Getting your idea for a dramatic series both noticed and made in the age of peak TV isn’t quite rocket science — but it’s not all that far off.
When Black Swan scribe Mark Heyman cracked open a biography about trailblazing rocket engineer Jack Parsons, though, he says what he discovered in its pages left him little doubt that he’d found his next project.
“It blew my mind a little bit,” recalls Heyman. “It’s not often that you read something you know you have to work on and that you have to write, but this really was one of those, Eureka, I-have-to-try-to-do-this! moments.”
That was four years ago. Strange Angel, which lifts off today on CBS All Access, envisions Parsons’ life as the stuff of prestige drama, with Sing Street and Transformers: Age of Extinction actor Jack Reynor stepping into the role of the polarizing pioneer. While an ingenious researcher by day, Parsons wasn’t your average egghead; he spent his free time fraternizing with devotees of Aleister Crowley and gaining stature within a sex magick cult.
The 10-episode drama — which costars Bella Heathcote as Parsons’ wife Susan and Rupert Friend as his magnetic new neighbor Ernest — strikes a delicate balance between science and mysticism, depicting Parsons as a figure straddling two irreconcilable worlds and equally enamored of each.
“He is belief personified, whether that’s spiritual belief or belief in himself,” says Heyman. “Whether or not he’s doing things you necessarily believe in, he believes in them, and that carries you along.”
Heyman worked with a starry team of executive producers on the project, including David DiGilio (NBC’s Crossbones) and David W. Zucker (Amazon’s The Man in the High Castle.) Alien director Ridley Scott exec-produced, as did A Ghost Story auteur David Lowery, who additionally stepped behind the camera to helm the surreal pilot.
DiGilio came aboard two years ago and was first tasked with helping Heyman build a team of creatives. “I’ve always been attracted to stories of really twisted prodigies,” says DiGilio. “My favorite film is Amadeus, and my favorite series are Breaking Bad and Mad Men, and this tale following the story of Jack Parsons captured the idea of the prodigy with the most twisted setting I’d ever read.”
Nailing that setting — 1930s and ’40s California — was critical to Strange Angel, both agree. “We’re bridging the worlds of Caltech in the 1940s and the world of an Aleister Crowley sex cult,” explains Heyman. “They couldn’t be further apart in terms of the kinds of activities and people involved, as well as from a visual standpoint.”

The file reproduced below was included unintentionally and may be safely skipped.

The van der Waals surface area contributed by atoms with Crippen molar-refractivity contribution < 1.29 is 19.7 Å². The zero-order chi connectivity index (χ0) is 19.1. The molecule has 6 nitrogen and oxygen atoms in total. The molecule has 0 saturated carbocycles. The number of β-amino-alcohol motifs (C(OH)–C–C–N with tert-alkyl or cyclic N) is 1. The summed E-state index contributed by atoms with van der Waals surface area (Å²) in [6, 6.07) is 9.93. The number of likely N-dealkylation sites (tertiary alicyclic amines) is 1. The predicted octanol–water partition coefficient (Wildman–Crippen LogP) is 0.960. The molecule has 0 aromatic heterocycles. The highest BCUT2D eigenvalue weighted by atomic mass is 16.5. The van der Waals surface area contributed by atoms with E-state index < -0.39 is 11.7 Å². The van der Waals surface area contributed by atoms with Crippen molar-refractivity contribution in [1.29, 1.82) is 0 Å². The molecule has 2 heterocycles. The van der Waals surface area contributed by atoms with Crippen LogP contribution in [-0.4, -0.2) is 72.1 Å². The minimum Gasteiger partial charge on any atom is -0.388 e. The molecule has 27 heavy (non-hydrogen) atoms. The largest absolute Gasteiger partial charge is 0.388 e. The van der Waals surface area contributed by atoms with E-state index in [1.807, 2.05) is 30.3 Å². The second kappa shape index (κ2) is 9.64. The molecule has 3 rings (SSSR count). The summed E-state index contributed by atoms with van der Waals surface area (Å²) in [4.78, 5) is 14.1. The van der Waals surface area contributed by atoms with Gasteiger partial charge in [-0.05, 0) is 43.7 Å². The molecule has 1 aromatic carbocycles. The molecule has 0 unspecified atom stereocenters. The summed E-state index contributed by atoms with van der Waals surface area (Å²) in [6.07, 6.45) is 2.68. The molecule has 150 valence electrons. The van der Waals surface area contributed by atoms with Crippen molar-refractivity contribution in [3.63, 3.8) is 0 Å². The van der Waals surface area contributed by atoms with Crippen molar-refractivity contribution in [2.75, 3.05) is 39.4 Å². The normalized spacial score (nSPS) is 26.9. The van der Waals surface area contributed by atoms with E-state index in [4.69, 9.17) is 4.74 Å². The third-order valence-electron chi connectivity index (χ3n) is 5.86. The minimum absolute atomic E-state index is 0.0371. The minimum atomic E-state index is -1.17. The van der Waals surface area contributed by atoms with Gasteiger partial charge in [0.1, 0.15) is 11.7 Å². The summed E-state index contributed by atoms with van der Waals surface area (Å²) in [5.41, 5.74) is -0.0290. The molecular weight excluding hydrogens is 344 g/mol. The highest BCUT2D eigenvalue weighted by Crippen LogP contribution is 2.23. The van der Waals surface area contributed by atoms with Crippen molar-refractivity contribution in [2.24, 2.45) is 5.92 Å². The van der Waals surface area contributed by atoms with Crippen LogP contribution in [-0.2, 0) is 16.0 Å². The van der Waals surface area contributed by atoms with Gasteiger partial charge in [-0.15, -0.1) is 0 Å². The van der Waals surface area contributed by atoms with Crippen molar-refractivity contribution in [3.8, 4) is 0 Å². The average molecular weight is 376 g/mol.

Luckily, both were well-suited to the tonally tricky task. Heyman has worked outside genre boxes for much of his career, whether exec-producing mother! for his Black Swan director Darren Aronofsky or penning The Skeleton Twins with Craig Johnson for the latter to direct.
“It’s always this delicate dance to make things feel as rooted as possible,” he says. “You want to make them feel as grounded and real as possible even as you’re exploring the fantastical.”
DiGilio, meanwhile, was attracted to the idea of Strange Angel as “an existential action-adventure,” one that could span decades and cover huge swaths of thematic ground. “There’s a great line in one script,” the exec-producer explains. “‘Jack Parsons strove to leave this earth in body, while people in the cult of Crowley wanted to transcend in spirit.’ That’s what makes it resonate.”
The pair say they have five seasons roughly outlined that would complete Parsons’ compelling life story. “I hope that we’re so lucky,” says Heyman. “Jack’s life consisted of many different chapters, and we intend ultimately to tell every single one of them, with the constant through-line of a man seeking transcendence and the sublime.”
The series premiere of Strange Angel is available now on CBS All Access, with new episodes available every Thursday across its 10-episode first-season run.